Argenta-Oreana’s Nate Jozsa (132) and Prairie Central’s Evan Bahler (145) concluded their seasons with victories. Jozsa posted a 17-7 win in the third-place bout. Bahler needed a buzzer-beating takedown at the end of overtime to edge Monticello’s Dylan Knisley, 3-1, for fifth place.

“It’s a good way to end my wrestling career,” said Bahler, who suffered three of his seven season losses in OT.

Bahler placed fourth at state as a junior, but he preferred Saturday’s windup.

“I like making the last one a win,” he said.

Jozsa’s 17-7 third-place win concluded a 45-1 season and a year in which he never permitted a near-fall or reversal and allowed his only two takedowns at state.

“Getting a medal is a big deal,” Jozsa said. “First would have been better, but I’d rather go out with a win in third than (a loss) in second.”

Besides Knisley, the Sages had two other medalists. Tanner VanDalsen (195) was sixth and Zach Armstrong (220) was fourth. Before this year, Monticello had never had more than one medalist in a season.

For the third time in eight years, St. Joseph-Ogden had two placers in the same year. Practice partners Austin Hedrick (152) and Austin Upton (170) each took fourth.

Both faced three elimination matches in wrestlebacks before securing their medal.

“We’re both in this spot for a reason,” Upton said. “We drill everything together. This year has gone according to how hard he pushed me in practice.”

Upton (45-4) posted three of his four state wins by pin. When he ponders his season losses, he sees a pattern.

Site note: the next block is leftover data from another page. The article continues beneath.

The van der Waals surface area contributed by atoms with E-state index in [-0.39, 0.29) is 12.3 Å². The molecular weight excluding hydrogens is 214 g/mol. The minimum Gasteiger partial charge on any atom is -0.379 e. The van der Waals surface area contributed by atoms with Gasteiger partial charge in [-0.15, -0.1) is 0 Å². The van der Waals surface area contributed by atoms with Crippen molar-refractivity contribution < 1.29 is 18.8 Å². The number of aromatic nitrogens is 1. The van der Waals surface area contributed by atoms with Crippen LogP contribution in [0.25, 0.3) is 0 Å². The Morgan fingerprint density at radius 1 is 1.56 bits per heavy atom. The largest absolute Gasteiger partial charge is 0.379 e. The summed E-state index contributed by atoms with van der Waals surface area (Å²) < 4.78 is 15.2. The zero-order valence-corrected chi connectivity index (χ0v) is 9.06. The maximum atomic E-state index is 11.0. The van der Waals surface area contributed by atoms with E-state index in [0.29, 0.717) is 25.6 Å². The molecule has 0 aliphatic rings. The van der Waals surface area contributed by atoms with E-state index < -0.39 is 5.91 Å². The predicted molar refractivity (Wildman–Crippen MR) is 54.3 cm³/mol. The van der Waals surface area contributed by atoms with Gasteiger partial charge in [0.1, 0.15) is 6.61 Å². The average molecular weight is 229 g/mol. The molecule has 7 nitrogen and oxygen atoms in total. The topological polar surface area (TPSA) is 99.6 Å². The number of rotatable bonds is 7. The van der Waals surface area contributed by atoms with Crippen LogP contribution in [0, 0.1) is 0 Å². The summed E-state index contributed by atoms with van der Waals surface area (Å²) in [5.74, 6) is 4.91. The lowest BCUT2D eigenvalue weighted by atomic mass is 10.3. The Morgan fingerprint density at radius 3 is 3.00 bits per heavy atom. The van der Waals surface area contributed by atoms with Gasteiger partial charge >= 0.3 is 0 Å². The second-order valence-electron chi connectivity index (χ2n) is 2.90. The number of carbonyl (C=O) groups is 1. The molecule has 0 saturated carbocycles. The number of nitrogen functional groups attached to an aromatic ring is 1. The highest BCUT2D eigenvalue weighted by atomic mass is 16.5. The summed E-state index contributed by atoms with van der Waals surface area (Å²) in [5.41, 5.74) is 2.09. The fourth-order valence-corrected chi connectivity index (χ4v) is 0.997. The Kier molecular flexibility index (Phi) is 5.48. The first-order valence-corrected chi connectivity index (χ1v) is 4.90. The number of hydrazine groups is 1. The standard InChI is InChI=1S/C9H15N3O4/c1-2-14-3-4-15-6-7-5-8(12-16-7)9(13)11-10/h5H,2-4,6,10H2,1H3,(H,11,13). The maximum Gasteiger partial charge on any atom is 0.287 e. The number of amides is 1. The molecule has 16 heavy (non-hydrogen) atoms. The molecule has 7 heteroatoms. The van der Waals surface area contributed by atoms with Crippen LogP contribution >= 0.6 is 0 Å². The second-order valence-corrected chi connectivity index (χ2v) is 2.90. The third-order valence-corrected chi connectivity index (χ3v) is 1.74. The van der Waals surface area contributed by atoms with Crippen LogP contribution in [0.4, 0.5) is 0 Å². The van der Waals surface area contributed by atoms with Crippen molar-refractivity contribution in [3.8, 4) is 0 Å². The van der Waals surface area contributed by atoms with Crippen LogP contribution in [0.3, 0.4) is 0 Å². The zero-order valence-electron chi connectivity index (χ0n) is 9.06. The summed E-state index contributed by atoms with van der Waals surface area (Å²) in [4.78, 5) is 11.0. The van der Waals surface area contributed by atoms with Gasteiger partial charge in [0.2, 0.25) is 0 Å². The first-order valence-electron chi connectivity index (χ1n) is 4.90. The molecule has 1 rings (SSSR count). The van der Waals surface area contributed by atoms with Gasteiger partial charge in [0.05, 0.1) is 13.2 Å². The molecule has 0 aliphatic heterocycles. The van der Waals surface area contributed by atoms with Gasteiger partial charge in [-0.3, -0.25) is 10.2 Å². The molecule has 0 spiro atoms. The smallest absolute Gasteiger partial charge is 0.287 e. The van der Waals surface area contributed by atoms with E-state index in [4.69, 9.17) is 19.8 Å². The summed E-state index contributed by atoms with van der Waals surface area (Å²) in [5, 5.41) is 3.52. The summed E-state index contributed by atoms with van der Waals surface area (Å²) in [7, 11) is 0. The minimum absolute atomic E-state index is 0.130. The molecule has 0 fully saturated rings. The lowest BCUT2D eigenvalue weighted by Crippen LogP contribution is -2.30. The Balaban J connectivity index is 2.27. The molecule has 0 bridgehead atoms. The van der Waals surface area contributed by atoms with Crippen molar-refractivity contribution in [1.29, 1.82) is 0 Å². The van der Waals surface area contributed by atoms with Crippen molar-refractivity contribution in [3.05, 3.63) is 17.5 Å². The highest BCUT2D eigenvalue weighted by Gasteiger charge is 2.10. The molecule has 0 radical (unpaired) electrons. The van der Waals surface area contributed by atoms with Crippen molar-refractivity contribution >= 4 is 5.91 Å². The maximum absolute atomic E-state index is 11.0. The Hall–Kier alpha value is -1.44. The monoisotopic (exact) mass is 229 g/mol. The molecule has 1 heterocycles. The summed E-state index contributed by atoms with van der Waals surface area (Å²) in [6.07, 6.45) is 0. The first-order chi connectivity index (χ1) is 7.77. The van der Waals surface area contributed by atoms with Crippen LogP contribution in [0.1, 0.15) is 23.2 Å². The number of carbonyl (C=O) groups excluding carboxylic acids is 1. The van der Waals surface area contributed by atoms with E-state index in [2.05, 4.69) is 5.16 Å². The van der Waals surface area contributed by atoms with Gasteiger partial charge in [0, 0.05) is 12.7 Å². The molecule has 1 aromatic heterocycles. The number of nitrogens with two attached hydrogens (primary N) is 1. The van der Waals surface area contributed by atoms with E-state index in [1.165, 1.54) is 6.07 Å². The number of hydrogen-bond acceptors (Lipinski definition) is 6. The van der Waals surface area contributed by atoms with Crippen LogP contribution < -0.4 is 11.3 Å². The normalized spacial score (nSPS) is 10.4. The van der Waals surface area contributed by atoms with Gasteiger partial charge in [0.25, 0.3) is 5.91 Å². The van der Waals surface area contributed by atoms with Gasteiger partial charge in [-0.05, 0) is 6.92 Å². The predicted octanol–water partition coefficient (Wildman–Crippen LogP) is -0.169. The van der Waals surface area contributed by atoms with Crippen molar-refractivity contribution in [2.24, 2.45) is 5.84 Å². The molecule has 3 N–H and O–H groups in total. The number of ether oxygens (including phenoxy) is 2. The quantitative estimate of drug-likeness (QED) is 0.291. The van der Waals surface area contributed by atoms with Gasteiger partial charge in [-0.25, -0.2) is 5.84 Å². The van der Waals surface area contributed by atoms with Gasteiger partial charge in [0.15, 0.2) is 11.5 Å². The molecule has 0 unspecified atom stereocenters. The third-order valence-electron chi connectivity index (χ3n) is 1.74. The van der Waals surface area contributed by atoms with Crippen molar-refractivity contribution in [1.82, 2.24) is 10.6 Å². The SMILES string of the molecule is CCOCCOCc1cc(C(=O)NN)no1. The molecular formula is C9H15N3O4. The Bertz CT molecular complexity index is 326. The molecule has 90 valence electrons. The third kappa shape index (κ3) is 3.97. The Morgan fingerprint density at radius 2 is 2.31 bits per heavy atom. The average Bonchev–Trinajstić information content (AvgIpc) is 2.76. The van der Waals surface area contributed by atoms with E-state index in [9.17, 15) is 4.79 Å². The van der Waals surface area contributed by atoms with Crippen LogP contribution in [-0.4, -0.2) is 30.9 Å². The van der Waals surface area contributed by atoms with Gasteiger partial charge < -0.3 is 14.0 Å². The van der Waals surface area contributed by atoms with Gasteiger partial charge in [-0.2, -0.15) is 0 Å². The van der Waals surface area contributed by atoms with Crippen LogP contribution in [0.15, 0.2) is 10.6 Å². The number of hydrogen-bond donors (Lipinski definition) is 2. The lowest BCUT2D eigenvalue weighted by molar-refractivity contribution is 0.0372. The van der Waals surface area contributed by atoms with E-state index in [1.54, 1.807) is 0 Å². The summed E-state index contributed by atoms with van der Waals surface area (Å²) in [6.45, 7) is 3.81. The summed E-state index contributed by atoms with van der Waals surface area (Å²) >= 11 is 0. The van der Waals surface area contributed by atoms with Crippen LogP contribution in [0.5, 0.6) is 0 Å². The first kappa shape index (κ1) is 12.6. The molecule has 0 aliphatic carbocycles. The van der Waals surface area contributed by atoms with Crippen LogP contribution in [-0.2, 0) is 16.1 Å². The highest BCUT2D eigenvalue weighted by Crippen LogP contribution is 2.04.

“The kids who beat me got first, second and third (at state),” he said. “I’m pretty happy with how I finished.”

Hedrick posted a pin in his semifinal wrestleback match. The junior called this a learning year.

“I have a lot of work to do for next year,” Hedrick said. “As this season went on I got better and better and was able to push the pace on my feet.”

After losing on Friday, Upton said it wasn’t difficult to regroup so he could salvage something from the season.

“I just had to be on a mission,” he said, “and I accomplished it.”

GCMS/Fisher’s Chet McClure earned a medal for the second consecutive year. He ended fourth at 138, one position higher than he wound up as a junior.

Bismarck-Henning’s Morgan Supergan had his quest for a second consecutive medal derailed by his unsportsmanlike actions. He was ejected for what officials called “flagrant misconduct,” after spitting and attempting to go after his opponent following the final buzzer in a 3-1 wrestleback loss.

Officials stepped in and prevented a confrontation, but Supergan was not allowed to return for the fifth-place match at 285 pounds, which denied him a medal. Ranked second in the state entering the tournament, he finished with a school-record 155 career wins.

Notes. Argenta-Oreana coach Gary Cook kept a watchful eye on some of the 3A matches. His son, Andrew — a 2001 A-O graduate — is the first-year head coach at Oswego. Andrew Cook’s top wrestler, senior Max Larsen, fell one win short of a medal at 160. ... Had the state meet been scored, the top area teams would have been GCMS/Fisher (49 points), Argenta-Oreana (38) and LeRoy (38). ... Farmer City’s Ron Coit was the only area official assigned to work state. It was his 10th time calling matches at state. ... Former Unity coach Joe Summerville was the “official” starter for the championship festivities. Holding a microphone in front of the head table, Summerville said, “Let the Grand March begin.” This marks Summerville’s 50th year of association with the sport, 22 as the Rockets coach and the past 28 as a tournament worker.